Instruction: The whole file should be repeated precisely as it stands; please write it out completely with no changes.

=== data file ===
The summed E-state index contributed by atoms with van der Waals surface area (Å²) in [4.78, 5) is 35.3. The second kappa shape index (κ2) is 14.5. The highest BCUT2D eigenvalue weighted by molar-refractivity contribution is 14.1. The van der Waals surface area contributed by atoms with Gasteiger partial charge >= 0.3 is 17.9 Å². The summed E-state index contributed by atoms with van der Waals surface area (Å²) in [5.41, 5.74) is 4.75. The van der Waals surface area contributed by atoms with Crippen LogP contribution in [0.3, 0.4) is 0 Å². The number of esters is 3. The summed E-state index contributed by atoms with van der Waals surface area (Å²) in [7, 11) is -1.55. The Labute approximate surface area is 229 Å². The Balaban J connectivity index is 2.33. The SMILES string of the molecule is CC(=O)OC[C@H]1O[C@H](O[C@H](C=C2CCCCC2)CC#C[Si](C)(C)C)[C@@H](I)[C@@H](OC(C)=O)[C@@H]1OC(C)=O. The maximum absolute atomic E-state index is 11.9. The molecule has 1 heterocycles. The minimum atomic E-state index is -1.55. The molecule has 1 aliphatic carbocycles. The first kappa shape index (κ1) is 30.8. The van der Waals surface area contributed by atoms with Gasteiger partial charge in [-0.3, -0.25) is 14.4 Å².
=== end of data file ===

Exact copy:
The summed E-state index contributed by atoms with van der Waals surface area (Å²) in [4.78, 5) is 35.3. The second kappa shape index (κ2) is 14.5. The highest BCUT2D eigenvalue weighted by molar-refractivity contribution is 14.1. The van der Waals surface area contributed by atoms with Gasteiger partial charge >= 0.3 is 17.9 Å². The summed E-state index contributed by atoms with van der Waals surface area (Å²) in [5.41, 5.74) is 4.75. The van der Waals surface area contributed by atoms with Crippen LogP contribution in [0.3, 0.4) is 0 Å². The number of esters is 3. The summed E-state index contributed by atoms with van der Waals surface area (Å²) in [7, 11) is -1.55. The Labute approximate surface area is 229 Å². The Balaban J connectivity index is 2.33. The SMILES string of the molecule is CC(=O)OC[C@H]1O[C@H](O[C@H](C=C2CCCCC2)CC#C[Si](C)(C)C)[C@@H](I)[C@@H](OC(C)=O)[C@@H]1OC(C)=O. The maximum absolute atomic E-state index is 11.9. The molecule has 1 heterocycles. The minimum atomic E-state index is -1.55. The molecule has 1 aliphatic carbocycles. The first kappa shape index (κ1) is 30.8. The van der Waals surface area contributed by atoms with Gasteiger partial charge in [-0.3, -0.25) is 14.4 Å².